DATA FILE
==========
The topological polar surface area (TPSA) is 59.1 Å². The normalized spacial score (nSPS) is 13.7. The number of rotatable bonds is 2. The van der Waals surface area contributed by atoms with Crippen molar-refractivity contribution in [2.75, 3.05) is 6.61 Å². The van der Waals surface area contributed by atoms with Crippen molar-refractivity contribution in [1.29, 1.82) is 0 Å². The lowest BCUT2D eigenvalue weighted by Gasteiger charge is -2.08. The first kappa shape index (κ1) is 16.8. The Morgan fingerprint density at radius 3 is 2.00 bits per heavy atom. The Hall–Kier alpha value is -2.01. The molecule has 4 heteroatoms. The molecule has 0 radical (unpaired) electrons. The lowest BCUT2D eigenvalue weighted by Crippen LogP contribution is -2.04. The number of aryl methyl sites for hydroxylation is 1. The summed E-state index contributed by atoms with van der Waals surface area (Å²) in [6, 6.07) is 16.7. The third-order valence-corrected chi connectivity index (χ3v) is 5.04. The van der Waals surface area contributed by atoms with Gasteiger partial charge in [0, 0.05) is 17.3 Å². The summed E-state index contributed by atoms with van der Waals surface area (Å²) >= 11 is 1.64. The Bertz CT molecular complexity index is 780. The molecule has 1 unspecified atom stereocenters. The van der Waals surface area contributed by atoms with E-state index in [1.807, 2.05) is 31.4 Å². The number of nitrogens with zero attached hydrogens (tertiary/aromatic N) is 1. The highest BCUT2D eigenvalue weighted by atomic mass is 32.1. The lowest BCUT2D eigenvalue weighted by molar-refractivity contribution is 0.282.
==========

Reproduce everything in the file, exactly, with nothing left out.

The topological polar surface area (TPSA) is 59.1 Å². The normalized spacial score (nSPS) is 13.7. The number of rotatable bonds is 2. The van der Waals surface area contributed by atoms with Crippen molar-refractivity contribution in [2.75, 3.05) is 6.61 Å². The van der Waals surface area contributed by atoms with Crippen molar-refractivity contribution in [1.29, 1.82) is 0 Å². The lowest BCUT2D eigenvalue weighted by Gasteiger charge is -2.08. The first kappa shape index (κ1) is 16.8. The Morgan fingerprint density at radius 3 is 2.00 bits per heavy atom. The Hall–Kier alpha value is -2.01. The molecule has 4 heteroatoms. The molecule has 0 radical (unpaired) electrons. The lowest BCUT2D eigenvalue weighted by Crippen LogP contribution is -2.04. The number of aryl methyl sites for hydroxylation is 1. The summed E-state index contributed by atoms with van der Waals surface area (Å²) in [6, 6.07) is 16.7. The third-order valence-corrected chi connectivity index (χ3v) is 5.04. The van der Waals surface area contributed by atoms with Gasteiger partial charge in [0, 0.05) is 17.3 Å². The summed E-state index contributed by atoms with van der Waals surface area (Å²) >= 11 is 1.64. The Bertz CT molecular complexity index is 780. The molecule has 1 unspecified atom stereocenters. The van der Waals surface area contributed by atoms with E-state index in [1.807, 2.05) is 31.4 Å². The number of nitrogens with zero attached hydrogens (tertiary/aromatic N) is 1. The highest BCUT2D eigenvalue weighted by atomic mass is 32.1. The lowest BCUT2D eigenvalue weighted by molar-refractivity contribution is 0.282.